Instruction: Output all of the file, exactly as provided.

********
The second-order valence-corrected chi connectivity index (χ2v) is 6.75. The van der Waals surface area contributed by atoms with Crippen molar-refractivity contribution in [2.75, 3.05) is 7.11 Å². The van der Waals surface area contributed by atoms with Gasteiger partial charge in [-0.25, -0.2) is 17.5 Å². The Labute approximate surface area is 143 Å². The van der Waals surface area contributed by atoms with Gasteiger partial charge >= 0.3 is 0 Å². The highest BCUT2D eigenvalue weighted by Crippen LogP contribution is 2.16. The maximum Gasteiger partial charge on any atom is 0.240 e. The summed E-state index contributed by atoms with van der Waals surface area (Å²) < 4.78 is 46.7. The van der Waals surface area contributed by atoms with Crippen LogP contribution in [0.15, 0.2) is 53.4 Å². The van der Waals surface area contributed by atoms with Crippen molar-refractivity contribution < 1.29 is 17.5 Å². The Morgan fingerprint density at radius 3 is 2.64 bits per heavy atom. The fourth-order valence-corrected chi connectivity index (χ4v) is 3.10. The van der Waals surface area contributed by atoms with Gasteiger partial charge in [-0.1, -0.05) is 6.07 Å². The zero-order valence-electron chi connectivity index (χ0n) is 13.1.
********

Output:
The second-order valence-corrected chi connectivity index (χ2v) is 6.75. The van der Waals surface area contributed by atoms with Crippen molar-refractivity contribution in [2.75, 3.05) is 7.11 Å². The van der Waals surface area contributed by atoms with Gasteiger partial charge in [-0.25, -0.2) is 17.5 Å². The Labute approximate surface area is 143 Å². The van der Waals surface area contributed by atoms with Gasteiger partial charge >= 0.3 is 0 Å². The highest BCUT2D eigenvalue weighted by Crippen LogP contribution is 2.16. The maximum Gasteiger partial charge on any atom is 0.240 e. The summed E-state index contributed by atoms with van der Waals surface area (Å²) < 4.78 is 46.7. The van der Waals surface area contributed by atoms with Crippen LogP contribution in [0.15, 0.2) is 53.4 Å². The van der Waals surface area contributed by atoms with Crippen molar-refractivity contribution < 1.29 is 17.5 Å². The Morgan fingerprint density at radius 3 is 2.64 bits per heavy atom. The fourth-order valence-corrected chi connectivity index (χ4v) is 3.10. The van der Waals surface area contributed by atoms with Gasteiger partial charge in [-0.1, -0.05) is 6.07 Å². The zero-order valence-electron chi connectivity index (χ0n) is 13.1.